It took five seasons, and a little shuffling, but as a senior Tim Lynott discovered a new home.
It isn’t yet senior week for Colorado football. That begins next week, after the Buffaloes attempt to get back in the win column Saturday with 2019’s penultimate home game against Stanford at Folsom Field (1:10 p.m., Pac-12 Network).
For Lynott and his classmates, in many ways this week marks the beginning of the end of their CU careers. Lynott had endured just about every up and down the game has to offer during his time in Boulder, and a rough 2019 season for the Buffs has at least given Lynott a personal highlight as the first in which he could operate full-time at his favored position, center.
Assuming Lynott takes the field at his familiar spot at Folsom on Saturday, it will be the 43rd start of his career. Until this season, most of those starts were at right guard.
“I’ve gotten really used to it. It feels a lot better every game,” Lynott said. “Usually I play better at the end of the season, and I feel like with this position I’m getting better each game. I’m grading out well and getting better at communication with the guys. We’re having one solid group right now, for the most part. I like it a lot. I’m improving, and everyone is improving on the line as well. It’s been real comfortable for me.”
Lynott was an immediate contributor during a happier space in time for CU football, as he started all 14 games (including the Alamo Bowl) at right guard as a redshirt freshman during the Buffs’ run to the Pac-12 South Division title in 2016. Lynott was named to USA Today’s Freshman All-American team.
The team’s fortunes have never been the same, and as a sophomore in 2017 Lynott shuttled starts between center (four) and right guard (six) before his season ended early due to a ruptured Achilles tendon. Last year, Lynott played in all 12 games with nine starts at guard.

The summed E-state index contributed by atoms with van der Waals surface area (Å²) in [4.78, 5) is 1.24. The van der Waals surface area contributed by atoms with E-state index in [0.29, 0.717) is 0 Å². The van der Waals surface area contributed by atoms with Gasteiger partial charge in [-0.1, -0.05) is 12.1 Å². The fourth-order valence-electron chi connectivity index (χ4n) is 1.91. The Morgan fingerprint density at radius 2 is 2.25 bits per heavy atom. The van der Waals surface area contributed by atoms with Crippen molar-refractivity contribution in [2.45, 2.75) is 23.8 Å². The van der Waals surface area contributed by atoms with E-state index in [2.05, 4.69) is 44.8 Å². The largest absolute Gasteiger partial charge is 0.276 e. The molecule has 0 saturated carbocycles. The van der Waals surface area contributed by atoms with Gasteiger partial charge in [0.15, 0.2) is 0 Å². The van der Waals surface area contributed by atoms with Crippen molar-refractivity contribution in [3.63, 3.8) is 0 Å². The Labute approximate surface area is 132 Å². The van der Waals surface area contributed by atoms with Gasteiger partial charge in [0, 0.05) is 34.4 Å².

But the arrival of head coach Mel Tucker and the hiring of Chris Kapilovic as offensive line coach opened the door for Lynott to move back to center full-time, with last year’s starting center, Colby Pursell, shifting to right guard. Center had always been Lynott’s preferred spot, and Kapilovic echoes Lynott’s belief he has improved every game as his lone season as the Buffs’ full-time center has progressed.
“The thing about him is, he’s improved every week. He graded out at 91 percent in this last game with 11 knockdowns, which was his best performance of the season,” Kapilovic said. “That’s what’s good to see, his growth and development. And it’s nice to have that steadying force inside there every game. We’ve had some injuries and stuff around him and had to move some guys around. But as far as being a guy who’s there every day and seeing him improve—and sometimes with seniors that doesn’t happen—but he has improved every day.”
Playing center rather than guard didn’t change Lynott’s offseason routine, but it has slightly altered his practice routine. Kapilovic noted that centers in an offense primarily run out of the shotgun need to work on their snaps with the same daily diligence as quarterbacks put into their throwing routines. Lynott has mastered that, and whatever opportunity he might receive at the next level in 2020 will be bolstered by the fact he has logged double-figure starts at two different offensive line spots.
“You have to snap the ball every day. I never used to do that until I actually started hearing that I was going to play center,” Lynott said. “It was one of those things where I wasn’t really used to snapping as much and balls would kind of be all over the place. In the offseason I had to be practicing snaps every day and practicing sets and run blocks. It’s a lot different than guard. The whole technique and everything to it is all different.
“I feel like I can get some good push, especially at center, and help the guards out as well. I’m not really a big communicator. I was kind of a quiet guy when I first came in here a little bit. That’s changed a lot for me, and I think that’s a good thing for me.”